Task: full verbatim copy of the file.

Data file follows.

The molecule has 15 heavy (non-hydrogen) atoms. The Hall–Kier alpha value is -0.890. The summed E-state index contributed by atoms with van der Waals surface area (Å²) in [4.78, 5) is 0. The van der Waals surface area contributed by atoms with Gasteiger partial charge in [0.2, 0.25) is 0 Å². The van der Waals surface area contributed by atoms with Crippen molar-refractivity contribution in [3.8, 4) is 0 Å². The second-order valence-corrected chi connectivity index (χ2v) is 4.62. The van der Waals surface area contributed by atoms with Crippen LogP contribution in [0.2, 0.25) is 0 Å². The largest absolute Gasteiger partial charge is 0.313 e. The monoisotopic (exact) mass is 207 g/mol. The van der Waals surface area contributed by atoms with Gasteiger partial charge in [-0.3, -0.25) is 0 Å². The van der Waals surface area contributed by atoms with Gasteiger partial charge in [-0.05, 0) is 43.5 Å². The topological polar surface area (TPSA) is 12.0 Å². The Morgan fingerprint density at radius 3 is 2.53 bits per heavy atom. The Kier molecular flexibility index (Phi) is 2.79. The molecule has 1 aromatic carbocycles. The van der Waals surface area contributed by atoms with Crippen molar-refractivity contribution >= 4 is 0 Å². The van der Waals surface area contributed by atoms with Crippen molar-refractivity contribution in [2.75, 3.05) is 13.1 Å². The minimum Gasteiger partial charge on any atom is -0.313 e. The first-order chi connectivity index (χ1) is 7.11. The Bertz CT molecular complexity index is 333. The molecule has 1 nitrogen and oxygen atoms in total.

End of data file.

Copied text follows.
The molecule has 15 heavy (non-hydrogen) atoms. The Hall–Kier alpha value is -0.890. The summed E-state index contributed by atoms with van der Waals surface area (Å²) in [4.78, 5) is 0. The van der Waals surface area contributed by atoms with Gasteiger partial charge in [0.2, 0.25) is 0 Å². The van der Waals surface area contributed by atoms with Crippen molar-refractivity contribution in [3.8, 4) is 0 Å². The second-order valence-corrected chi connectivity index (χ2v) is 4.62. The van der Waals surface area contributed by atoms with Crippen LogP contribution in [0.2, 0.25) is 0 Å². The largest absolute Gasteiger partial charge is 0.313 e. The monoisotopic (exact) mass is 207 g/mol. The van der Waals surface area contributed by atoms with Gasteiger partial charge in [-0.3, -0.25) is 0 Å². The van der Waals surface area contributed by atoms with Gasteiger partial charge in [-0.05, 0) is 43.5 Å². The topological polar surface area (TPSA) is 12.0 Å². The Morgan fingerprint density at radius 3 is 2.53 bits per heavy atom. The Kier molecular flexibility index (Phi) is 2.79. The molecule has 1 aromatic carbocycles. The van der Waals surface area contributed by atoms with Crippen molar-refractivity contribution >= 4 is 0 Å². The van der Waals surface area contributed by atoms with Crippen molar-refractivity contribution in [2.75, 3.05) is 13.1 Å². The minimum Gasteiger partial charge on any atom is -0.313 e. The first-order chi connectivity index (χ1) is 7.11. The Bertz CT molecular complexity index is 333. The molecule has 1 nitrogen and oxygen atoms in total.